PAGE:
Youssou N’Dour & Aurelio MartínezA stranger at home

Published in 2009clockTime to read: 4m40s
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The discovery of a world of music totally new to him intrigued the well-known Senegalese musician, Youssou N’Dour, when he chose his protégé Aurelio Martínez, a Garifuna from Honduras. That and his talent. To explore his African roots was the dream of Aurelio Martínez. That and getting to know a sublime artist who, like himself, was committed to a variety of causes.

by Véronique Mortaigne 2009
  • Youssou N’Dour
    The Mentor
  • Aurelio Martínez
    The Protégé

When, at the invitation of his mentor, the young musician arrived in Dakar at the end of 2008, he found himself on a strange planet where they spoke Wolof and French but no Spanish, or very little. The African from Honduras was taken for what he was: a foreigner. He was offered wristwatches, taxis, Senegalese glass paintings and little rip-offs in the street.

The first surprise for Aurelio was to discover that Senegal is a Muslim country. Landing in Dakar on the Tabaski (the Senegalese equivalent of Eid al-Adha, the festival during which a sheep is sacrificed), he found the streets given over to prayer. Even the taxi-driver took out his mat and turned to face Mecca. “In Honduras it’s the women who go to church. Here, bowed in prayer, were men,” Martínez noted. Youssou N’Dour wasn’t there. He’s a busy man. So his protégé had to fend for himself for a while.

“My first challenge here was to understand how feelings were conveyed, to find how they ‘feel’ in these cultures,” explains the Honduran, who quickly sought out musicians, played with the mythical Orchestre Baobab, and set to finding out more about his mentor. “Youssou is a social leader, almost a religious leader. Everyone believes in him. It goes beyond music.”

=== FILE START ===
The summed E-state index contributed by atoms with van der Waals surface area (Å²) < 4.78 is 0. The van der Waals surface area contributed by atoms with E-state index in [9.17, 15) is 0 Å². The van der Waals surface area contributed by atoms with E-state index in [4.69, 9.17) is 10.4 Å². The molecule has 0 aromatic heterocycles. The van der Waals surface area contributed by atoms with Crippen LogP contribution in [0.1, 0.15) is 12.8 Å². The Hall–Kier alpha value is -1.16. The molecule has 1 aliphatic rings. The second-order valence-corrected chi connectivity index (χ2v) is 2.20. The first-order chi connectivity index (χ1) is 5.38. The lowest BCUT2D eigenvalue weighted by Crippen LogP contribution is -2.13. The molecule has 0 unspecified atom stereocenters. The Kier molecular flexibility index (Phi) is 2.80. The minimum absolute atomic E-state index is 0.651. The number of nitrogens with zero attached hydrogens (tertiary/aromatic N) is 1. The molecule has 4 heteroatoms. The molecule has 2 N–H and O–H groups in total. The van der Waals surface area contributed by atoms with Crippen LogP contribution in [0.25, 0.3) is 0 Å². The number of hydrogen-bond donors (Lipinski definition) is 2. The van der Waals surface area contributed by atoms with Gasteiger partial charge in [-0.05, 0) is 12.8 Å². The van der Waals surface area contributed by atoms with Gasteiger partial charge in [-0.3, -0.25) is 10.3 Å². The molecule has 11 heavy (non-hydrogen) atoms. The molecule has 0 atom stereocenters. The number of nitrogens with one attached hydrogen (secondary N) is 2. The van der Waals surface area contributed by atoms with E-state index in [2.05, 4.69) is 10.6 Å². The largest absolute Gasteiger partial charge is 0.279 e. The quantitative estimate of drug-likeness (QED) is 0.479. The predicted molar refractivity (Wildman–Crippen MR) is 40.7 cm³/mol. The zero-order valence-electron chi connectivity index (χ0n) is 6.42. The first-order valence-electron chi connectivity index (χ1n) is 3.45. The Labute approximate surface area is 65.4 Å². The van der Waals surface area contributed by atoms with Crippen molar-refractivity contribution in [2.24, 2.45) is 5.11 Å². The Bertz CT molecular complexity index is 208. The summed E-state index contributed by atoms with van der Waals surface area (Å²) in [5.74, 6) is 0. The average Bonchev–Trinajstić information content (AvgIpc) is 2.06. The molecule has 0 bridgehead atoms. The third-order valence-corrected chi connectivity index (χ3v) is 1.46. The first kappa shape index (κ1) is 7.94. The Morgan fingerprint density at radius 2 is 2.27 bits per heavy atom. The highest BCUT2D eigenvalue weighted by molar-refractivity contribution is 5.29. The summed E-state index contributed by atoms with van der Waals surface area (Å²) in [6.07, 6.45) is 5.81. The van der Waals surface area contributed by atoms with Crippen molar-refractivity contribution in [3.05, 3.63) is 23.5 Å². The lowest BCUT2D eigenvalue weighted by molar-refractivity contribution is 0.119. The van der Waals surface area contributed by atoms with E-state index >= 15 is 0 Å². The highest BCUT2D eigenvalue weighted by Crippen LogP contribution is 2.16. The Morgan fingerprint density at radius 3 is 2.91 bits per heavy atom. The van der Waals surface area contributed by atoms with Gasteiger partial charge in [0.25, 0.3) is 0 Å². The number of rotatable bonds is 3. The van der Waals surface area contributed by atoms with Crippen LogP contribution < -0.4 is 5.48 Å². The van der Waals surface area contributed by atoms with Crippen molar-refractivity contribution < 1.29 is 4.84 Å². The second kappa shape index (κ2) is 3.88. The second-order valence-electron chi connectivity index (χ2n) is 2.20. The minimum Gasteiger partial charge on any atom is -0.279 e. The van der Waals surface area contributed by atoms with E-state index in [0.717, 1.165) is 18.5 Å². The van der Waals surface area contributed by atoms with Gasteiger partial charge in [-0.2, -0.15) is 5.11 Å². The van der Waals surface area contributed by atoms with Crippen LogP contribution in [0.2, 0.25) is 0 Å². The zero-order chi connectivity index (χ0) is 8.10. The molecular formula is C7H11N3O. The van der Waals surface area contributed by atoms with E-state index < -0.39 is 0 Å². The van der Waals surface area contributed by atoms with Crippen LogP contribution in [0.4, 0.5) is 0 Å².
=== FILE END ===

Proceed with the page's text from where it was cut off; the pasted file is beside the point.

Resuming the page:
At the first meeting at Youssou N’Dour’s place, and then later in his Dakar studio, things began to happen. “To guide Aurelio I concentrated on his voice, using my international experience to awaken in him things that had been asleep.” N’Dour listened. The Garifuna percussion was very heavy, he said, it needed to be made clearer.

“Of course Aurelio needed to learn better arrangement, production and voice techniques. But it was in a different way that I could be most useful to him,” says Youssou N’Dour. “He had to be himself, sure of himself, proud of his music and ready to take on the world. I myself had a mentor – Peter Gabriel.”

“My meeting with Peter Gabriel wasn’t planned. He didn’t teach me music, but he did teach me so much else! At the time, white people were telling us how to do things, and what to do, and we did it. But with Peter Gabriel, it was more him listening to me. After working with him for two years I felt sure of my identity, what I represented. With him I learned the diplomacy of production, and studio work. Finding and, especially, insisting on what people are going to end up hearing. Peter Gabriel also taught me to see how a concert develops, to take control of the space on stage, to play in a concert as one acts in a theatre, to always be imagining something else.”

Youssou N’Dour gives a big Christmas concert in Dakar every year. In 2008 it was organized at the Demba Diop stadium, one of three big stadiums in the capital. During the first part of the concert, the full spectrum of Senegal’s modern scene – rap, reggae, mbalax and more – takes over. Young people go wild, and the atmosphere is electric – the dancing is jubilant, and the crowd wildly reactive. N’Dour will appear, as usual, around one in the morning, with his protégé as a guest.

When Martínez comes on stage, in front of this audience who he doesn’t know and who don’t know him, the star of Dakar is in the wings. With his guitar and graceful voice, the Honduran has to keep it together, in song and in the Garifuna language. That night, Martínez made his way into a kind of international Africanness.

Extracted from an article written by Véronique Mortaigne for Mentor & Protégé, a magazine documenting the 2008/2009 cycle of the Rolex Mentor and Protégé Arts Initiative.

Véronique Mortaigne is contemporary music editor at the Paris daily newspaper, Le Monde. She has written many books, including Cesaria Evora, la voix du Cap-Vert, Sons Latinos, Fado, chant de l’âme, Les Musiques du Maghreb and Musiques du Nordeste brésilien. She is also co-author of 9e cercle, a documentary film about the worldwide journey taken by Black music.

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